Australians firmly trust science and scientists, believe that science strengthens the country, and want more investment in science to speed post-pandemic recovery, according to a major new study that kicks off National Science Week 2021.
The 3M State of Science Index measures public attitudes in 17 countries, and its new data is released today at the launch of National Science Week, delivered by Science and Technology Australia.
The survey finds Australians have far higher trust in science than is found in many other nations: nine in ten Aussies say they trust science and scientists, 19 in 20 believe greater investment in science will make the country stronger, and nine in ten say science should drive policy decisions.
“This new data shows us that Australians have very, very strong levels of trust and confidence in science and scientists,” says Misha Schubert, CEO of Science and Technology Australia. “That’s really important when we think about all of the fields of policy and the challenges ahead that the country will need to navigate.”
Schubert says that despite unscientific rhetoric abounding, the findings make sense in the context of a global crisis that’s been navigated and managed thanks to cutting-edge science.
“It’s perhaps unsurprising in the context of the lived experience of the last 18 months, where we’ve seen the role of science figure powerfully in all of our lives, helping us respond to challenges as diverse as the terrifying black summer bushfire season, and then the lived experience of a global pandemic.”
The theme of this year’s Science Week launch event nods to the trials and tribulations of the past 18 or so months, featuring a panel of experts speaking to the ‘Science of Recovery, Resilience & Renewal’.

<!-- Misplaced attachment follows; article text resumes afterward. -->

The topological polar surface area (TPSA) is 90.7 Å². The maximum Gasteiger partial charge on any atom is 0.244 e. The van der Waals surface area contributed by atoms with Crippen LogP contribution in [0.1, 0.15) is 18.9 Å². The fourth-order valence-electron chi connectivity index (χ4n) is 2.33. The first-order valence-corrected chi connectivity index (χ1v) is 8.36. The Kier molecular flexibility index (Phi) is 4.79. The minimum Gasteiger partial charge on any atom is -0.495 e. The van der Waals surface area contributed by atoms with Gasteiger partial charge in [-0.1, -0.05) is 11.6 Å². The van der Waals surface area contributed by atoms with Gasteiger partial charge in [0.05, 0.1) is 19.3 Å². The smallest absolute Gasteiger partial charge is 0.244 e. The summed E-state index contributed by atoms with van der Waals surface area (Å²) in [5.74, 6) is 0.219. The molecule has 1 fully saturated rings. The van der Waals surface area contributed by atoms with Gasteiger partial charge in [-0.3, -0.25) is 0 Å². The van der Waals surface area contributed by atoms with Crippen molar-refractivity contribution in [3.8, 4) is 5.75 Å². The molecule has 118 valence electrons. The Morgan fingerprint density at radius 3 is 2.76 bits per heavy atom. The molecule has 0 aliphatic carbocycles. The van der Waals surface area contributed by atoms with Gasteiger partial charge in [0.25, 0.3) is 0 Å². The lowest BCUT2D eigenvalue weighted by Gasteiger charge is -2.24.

Chris LeBlanc, managing director of 3M Australia and New Zealand, says trust in science has consistently risen in recent years.
“Since 3M started the State of Science Index four years ago, trust in science globally remains at the highest level we have recorded. The Index has captured a moment in history when the impact of science on our lives has never been more visible,” he says.
“While the pandemic has been a truly unpredictable hurdle for people in Australia and around the world, we have had some remarkable achievements due to the power of science. People once considered to be hidden away in labs have become the heroes of our society.”
Schubert agrees that Australian scientists deserve recognition after a challenging year and a half: “We’ve seen so many Australian scientists lending their expertise deeply in the service of the nation as guides and experts, explaining to the wider community what we’re doing to try and save lives and keep people safe.”
And Schubert says Australia’s collaboration with the international scientific community demonstrates the sparsely populated nation as a powerful player on the global stage.
“In COVID times, we’ve seen that project of real-time collaborative global science in hyperdrive, because the work that will often happen at conferences and events, with the research community travelling from one country to another, has happened in daily video conferences.
“So, we’ve got a lot to learn from the world, but the world also has a lot to learn from Australian science.”
Amalyah Hart has a BA (Hons) in Archaeology and Anthropology from the University of Oxford and an MA in Journalism from the University of Melbourne.
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